Now Moses was tending the flock of Jethro his father-in-law, the priest of Midian, and he led the flock to the far side of the wilderness and came to Horeb, the mountain of God. There the angel of the Lord appeared to him in flames of fire from within a bush. Moses saw that though the bush was on fire it did not burn up. So Moses thought, “I will go over and see this strange sight—why the bush does not burn up.”
When the Lord saw that he had gone over to look, God called to him from within the bush, “Moses! Moses!”
And Moses said, “Here I am.”
“Do not come any closer,” God said. “Take off your sandals, for the place where you are standing is holy ground.” (New International Version)
The burning bush is one of those iconic objects and stories in Holy Scripture. Moses had an experience which changed his life, as well as the lives of all the Israelites then and now.
Having spent the first forty years of his life as a darling in the Egyptian court; and then the next forty years far from that life on the backside of the desert with a bunch of sheep; it’s an understatement to say that Moses did not expect or ever envision encountering God in a burning bush. The impossible has no possibility… Or does it?…
The experience of the burning bush fired the five senses of Moses:
- See. There was the paradoxical sight of seeing fire in a bush that isn’t burning up.
- Smell. All around there were the smells of sheep, the outdoors, and perhaps, even the lack of smelling burnt wood.
- Hear. Listening to the voice and call of God from within the bush.
- Taste. Spiritually and emotionally savoring God’s attentive justice toward the people.
- Touch. Removing his sandals to feel the grounding of sacred space.
The story also comments on the senses of God, as well. Even though God is Spirit and is worshiped as such, God is alive with divine sensations:
- See. Observing the approach of Moses, and the misery of the Israelites.
- Smell. The stench of injustice wafting into God’s nostrils, bringing a strong divine reaction.
- Hear. Listening to the cries of suffering and oppression amongst the people.
- Taste. Anticipating the savor of showing mercy, justice, and righteousness.
- Touch. A profound and holistic touching of Moses so that both he and the Israelites would never be the same again.
Through it all, the close identification between God and the people is expressed. The Lord feels the humiliation and pain of the Israelites – and vows to uproot them from the Egyptian factory farm of slavery and plant them firmly into rich Promised Land soil.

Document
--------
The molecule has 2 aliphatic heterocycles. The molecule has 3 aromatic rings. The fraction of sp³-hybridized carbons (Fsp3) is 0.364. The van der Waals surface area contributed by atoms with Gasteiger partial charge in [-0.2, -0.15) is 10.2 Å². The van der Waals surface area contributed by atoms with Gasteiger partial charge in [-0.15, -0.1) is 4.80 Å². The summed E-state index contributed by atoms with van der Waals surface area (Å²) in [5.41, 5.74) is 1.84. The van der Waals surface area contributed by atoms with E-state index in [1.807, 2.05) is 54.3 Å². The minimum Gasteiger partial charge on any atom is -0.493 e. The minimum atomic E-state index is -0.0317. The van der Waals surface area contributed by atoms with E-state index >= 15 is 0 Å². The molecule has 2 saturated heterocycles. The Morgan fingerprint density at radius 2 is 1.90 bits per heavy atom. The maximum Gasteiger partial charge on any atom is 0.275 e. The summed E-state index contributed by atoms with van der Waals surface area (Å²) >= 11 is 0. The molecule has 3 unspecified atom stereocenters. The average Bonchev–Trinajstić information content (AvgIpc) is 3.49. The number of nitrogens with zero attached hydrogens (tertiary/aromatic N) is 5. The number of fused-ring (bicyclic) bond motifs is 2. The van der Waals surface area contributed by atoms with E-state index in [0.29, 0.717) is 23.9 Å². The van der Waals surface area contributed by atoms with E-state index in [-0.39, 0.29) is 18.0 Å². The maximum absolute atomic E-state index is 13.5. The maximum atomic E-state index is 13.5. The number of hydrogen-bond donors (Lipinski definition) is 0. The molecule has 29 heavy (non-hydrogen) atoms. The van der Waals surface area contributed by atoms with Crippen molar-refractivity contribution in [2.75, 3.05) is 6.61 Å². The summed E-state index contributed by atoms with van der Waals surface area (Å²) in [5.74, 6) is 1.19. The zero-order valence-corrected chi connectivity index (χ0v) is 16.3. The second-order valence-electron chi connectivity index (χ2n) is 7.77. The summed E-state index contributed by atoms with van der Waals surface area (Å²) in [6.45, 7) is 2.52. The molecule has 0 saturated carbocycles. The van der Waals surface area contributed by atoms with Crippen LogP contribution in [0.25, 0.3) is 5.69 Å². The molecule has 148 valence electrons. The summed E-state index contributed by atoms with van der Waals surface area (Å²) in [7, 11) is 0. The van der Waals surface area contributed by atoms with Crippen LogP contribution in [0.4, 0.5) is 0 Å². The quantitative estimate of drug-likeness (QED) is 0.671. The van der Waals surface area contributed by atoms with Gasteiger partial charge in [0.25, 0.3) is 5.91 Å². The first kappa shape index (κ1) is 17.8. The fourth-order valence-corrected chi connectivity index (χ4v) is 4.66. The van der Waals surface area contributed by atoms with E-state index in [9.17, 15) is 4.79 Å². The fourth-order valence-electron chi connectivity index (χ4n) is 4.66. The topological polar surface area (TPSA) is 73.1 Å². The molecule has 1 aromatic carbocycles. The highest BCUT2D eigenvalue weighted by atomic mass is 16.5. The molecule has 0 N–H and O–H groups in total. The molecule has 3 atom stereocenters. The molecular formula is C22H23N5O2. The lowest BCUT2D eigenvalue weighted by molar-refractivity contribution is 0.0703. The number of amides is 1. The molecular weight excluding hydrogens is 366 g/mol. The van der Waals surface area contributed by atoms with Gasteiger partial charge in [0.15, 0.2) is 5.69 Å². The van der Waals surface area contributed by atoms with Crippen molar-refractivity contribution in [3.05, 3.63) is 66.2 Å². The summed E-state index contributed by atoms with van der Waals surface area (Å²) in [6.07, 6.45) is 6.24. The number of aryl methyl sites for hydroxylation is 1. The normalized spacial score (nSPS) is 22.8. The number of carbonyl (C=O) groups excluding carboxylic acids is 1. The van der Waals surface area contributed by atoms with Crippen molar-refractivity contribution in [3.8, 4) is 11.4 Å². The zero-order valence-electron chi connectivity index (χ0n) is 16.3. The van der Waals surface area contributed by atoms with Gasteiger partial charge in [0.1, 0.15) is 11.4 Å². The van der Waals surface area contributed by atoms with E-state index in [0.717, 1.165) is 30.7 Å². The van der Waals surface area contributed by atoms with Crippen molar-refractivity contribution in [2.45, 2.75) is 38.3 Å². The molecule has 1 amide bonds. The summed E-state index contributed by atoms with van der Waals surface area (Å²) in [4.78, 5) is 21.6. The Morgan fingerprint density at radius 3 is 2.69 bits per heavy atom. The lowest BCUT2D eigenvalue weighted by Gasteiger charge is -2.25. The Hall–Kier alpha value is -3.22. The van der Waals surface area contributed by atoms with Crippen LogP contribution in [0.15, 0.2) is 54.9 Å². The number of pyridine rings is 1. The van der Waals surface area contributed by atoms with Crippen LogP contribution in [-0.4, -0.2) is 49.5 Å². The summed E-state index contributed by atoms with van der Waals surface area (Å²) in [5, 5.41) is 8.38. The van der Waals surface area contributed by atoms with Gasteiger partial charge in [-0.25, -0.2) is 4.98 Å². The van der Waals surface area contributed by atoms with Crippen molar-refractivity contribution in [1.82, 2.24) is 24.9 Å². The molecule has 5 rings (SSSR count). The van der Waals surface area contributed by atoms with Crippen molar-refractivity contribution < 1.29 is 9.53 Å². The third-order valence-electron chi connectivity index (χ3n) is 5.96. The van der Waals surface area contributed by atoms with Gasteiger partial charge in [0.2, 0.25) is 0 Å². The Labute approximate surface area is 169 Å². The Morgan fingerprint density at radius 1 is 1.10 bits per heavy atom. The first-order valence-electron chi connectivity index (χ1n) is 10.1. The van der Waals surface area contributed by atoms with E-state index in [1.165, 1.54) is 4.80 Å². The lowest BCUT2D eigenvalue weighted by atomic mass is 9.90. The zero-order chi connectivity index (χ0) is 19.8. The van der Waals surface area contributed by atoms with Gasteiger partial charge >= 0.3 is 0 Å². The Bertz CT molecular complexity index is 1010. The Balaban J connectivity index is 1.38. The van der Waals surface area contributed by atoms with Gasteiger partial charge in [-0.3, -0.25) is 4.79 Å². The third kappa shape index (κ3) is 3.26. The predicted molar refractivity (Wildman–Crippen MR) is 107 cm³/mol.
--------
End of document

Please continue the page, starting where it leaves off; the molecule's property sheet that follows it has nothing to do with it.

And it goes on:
And what God promises to do, God has the authority and power to make good on.
Although experiencing all of this unbelievable sensory encounter, Moses knew it to be an impossible task in freeing so many Israelites from such a powerful Egyptian juggernaut.
After all, the people had their senses aflame, as well; and not in a good way:
- See. The sight of family being worked to the bone; and cruelly treated.
- Smell. The constant smell of bricks baking, mixed with the ever-present smell of death.
- Hear. Listening day after day to the groans of people, just trying to survive under awful conditions.
- Taste. Every day tasting the desert dust.
- Touch. Overstimulated with handling tools to the point of hard callouses and dry, cracked, bloody hands.
Hundreds of years of backbreaking bondage to a national force so mighty that nothing can be done about it be broken…. Ah, but God specializes in systems of oppression and miserable people.
It is the Lord’s abilities which conquer the mightiest of foes and can extend mercy to the lowest and the least powerful. The entire Israelite situation was ripe for divine intervention and supernatural wonders to occur.
God will make a way where there seems to be no way. God works in ways which transcend our senses.
- See. We are blind, but God gives us the gift of sight.
- Smell. Our nostrils have become accustomed to the smell of death, but God’s aroma of life awakens us to new hope.
- Hear. We are deaf, but God opens our ears with the sound of justice.
- Taste. Our taste buds are shot with the gruel of poverty, but God causes our tongues to dance with the zest of mercy.
- Touch. Our nerve endings are raw from cruel bondage, but God touches us with freedom.
You already intuitively know deep in your spirit that the impossible is possible with God. It’s never a question of God’s ability, but of God’s timing.
God is able and works the impossible in its proper time so that justice and mercy will have their full effect.
God of the impossible: I believe. Help me in my unbelief.
God of mercy: I receive. Help me in my denial.
God of justice: I accept. Help me in my rejection.
God of all time: I endure. Help me in my impatience.
God of All: I submit. Help me in my rebellion.
God of power and of might: I trust. Help me in my distrust.
God of our Lord Jesus Christ: I follow. Help me in my wandering.
God of the nations: Yes, you know that I love you. Yes, Lord, you know I love you. Lord, you know all things, and you know that I love you. So, yes, I will answer your call to go. Help me in my sending. Amen.